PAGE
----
Growing up, my parents instilled the idea in me that everyone should be treated equally, regardless of race, ethnicity, orientation, etc. That especially includes gender, and there’s a reason I chose to single that out.
Cam Newton’s remarks cannot go unpunished. Period.
For those who don’t know what I’m talking about, in a news conference on Wednesday, Jourdan Rodrigue, a reporter for the Charlotte Observer, asked the Carolina Panthers quarterback a question about one of his receivers.
“Devin Funchess has seemed to really embrace the physicality of his routes and getting those extra yards,” she said. “Does that give you a little bit of enjoyment to see him kind of truck sticking people out there?”
“It’s funny to hear a female talk about routes. It’s funny,” Newton said with a smirk.
Rodrigue handled the situation like a professional and didn’t respond to the remark, instead approaching Newton after the press conference. After he didn’t apologize, Rodrigue later took to Twitter to voice her opinion on the matter.
“I don’t think it’s ‘funny’ to be a female and talk about routes. I think it’s my job.”
That’s why this is such a big deal. More and more, women are becoming prominent figures in the sports journalism world, and should be treated as valued members of any staff, just like any man. It’s their job to ask those questions.
But Newton’s comments show an even bigger issue in sports media. Female reporters haven’t reached the same level of respect from athletes as male reporters do. The sad part is, this isn’t anything new.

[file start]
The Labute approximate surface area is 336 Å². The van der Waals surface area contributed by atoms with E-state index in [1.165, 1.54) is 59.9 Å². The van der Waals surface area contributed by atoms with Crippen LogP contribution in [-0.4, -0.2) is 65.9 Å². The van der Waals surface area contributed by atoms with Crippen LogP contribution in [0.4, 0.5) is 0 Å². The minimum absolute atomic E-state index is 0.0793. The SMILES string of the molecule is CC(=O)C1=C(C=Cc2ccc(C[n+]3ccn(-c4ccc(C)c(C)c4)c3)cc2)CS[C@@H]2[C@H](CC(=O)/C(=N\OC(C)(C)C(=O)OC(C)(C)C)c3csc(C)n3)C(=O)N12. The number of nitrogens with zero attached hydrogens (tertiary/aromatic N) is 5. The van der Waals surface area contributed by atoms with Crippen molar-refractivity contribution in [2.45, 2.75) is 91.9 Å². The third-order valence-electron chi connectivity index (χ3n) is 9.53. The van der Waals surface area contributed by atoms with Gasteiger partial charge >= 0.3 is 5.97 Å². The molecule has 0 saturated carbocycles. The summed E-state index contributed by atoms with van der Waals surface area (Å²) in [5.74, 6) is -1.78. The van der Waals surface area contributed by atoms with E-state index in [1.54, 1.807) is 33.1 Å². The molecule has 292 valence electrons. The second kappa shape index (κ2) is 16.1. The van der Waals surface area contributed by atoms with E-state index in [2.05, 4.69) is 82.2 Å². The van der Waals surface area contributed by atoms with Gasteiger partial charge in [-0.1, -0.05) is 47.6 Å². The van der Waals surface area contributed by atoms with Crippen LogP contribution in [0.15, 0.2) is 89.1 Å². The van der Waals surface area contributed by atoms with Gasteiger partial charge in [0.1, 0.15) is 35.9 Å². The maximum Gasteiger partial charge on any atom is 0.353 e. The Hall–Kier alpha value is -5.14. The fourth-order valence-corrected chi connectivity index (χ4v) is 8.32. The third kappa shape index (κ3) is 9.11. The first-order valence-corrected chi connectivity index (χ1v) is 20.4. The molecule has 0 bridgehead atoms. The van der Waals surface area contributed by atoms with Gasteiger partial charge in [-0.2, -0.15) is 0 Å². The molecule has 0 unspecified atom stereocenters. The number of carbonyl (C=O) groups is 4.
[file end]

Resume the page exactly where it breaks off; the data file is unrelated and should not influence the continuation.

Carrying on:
Ines Sainz was harassed by New York Jets players in 2010, which included catcalls and throwing balls in her direction during practice.
In 2008, Brett Favre allegedly harassed Jenn Sterger through emails, voice mails and obscene photos.
Newton’s case is a little different; he didn’t say those comments for the same reasons as the others. He said them because he legitimately thinks it’s funny to hear a woman, someone who couldn’t possibly understand the sport like a football player does, talk about routes and his receivers like a true reporter.
What’s even worse is he didn’t apologize after the press conference was over. He didn’t express his regret until it was too late.
Thankfully this didn’t go unnoticed. Dannon, the makers of Oikos yogurt, said it would stop using Newton in advertisements going forward. But to me, this isn’t enough.
If the NFL wants to make a statement that this isn’t acceptable, Cam Newton needs to be issued a fine. Maybe he should even sit on the bench for a game.
The point is, what Newton did should not be tolerated, and it’s time that athletes treat female reporters the same way they treat male reporters.
You can follow Jake Dreilinger on Twitter @DreilingerJake, and contact him at firstname.lastname@example.org.